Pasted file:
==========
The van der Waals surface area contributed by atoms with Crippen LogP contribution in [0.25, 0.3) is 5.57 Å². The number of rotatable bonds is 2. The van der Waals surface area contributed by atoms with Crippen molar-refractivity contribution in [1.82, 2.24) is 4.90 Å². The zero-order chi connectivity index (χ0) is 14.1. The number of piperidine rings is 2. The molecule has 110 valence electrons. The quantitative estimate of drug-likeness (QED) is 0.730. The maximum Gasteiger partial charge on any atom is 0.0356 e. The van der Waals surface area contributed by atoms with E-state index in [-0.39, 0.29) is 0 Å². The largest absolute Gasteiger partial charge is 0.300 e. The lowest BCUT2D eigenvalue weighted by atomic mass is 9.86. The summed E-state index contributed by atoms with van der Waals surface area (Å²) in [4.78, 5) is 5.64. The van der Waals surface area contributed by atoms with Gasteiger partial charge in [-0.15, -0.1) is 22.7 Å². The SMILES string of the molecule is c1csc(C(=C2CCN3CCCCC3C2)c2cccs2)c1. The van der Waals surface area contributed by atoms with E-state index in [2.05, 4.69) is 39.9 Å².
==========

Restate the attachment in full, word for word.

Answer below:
The van der Waals surface area contributed by atoms with Crippen LogP contribution in [0.25, 0.3) is 5.57 Å². The number of rotatable bonds is 2. The van der Waals surface area contributed by atoms with Crippen molar-refractivity contribution in [1.82, 2.24) is 4.90 Å². The zero-order chi connectivity index (χ0) is 14.1. The number of piperidine rings is 2. The molecule has 110 valence electrons. The quantitative estimate of drug-likeness (QED) is 0.730. The maximum Gasteiger partial charge on any atom is 0.0356 e. The van der Waals surface area contributed by atoms with E-state index in [-0.39, 0.29) is 0 Å². The largest absolute Gasteiger partial charge is 0.300 e. The lowest BCUT2D eigenvalue weighted by atomic mass is 9.86. The summed E-state index contributed by atoms with van der Waals surface area (Å²) in [4.78, 5) is 5.64. The van der Waals surface area contributed by atoms with Gasteiger partial charge in [-0.15, -0.1) is 22.7 Å². The SMILES string of the molecule is c1csc(C(=C2CCN3CCCCC3C2)c2cccs2)c1. The van der Waals surface area contributed by atoms with E-state index in [2.05, 4.69) is 39.9 Å².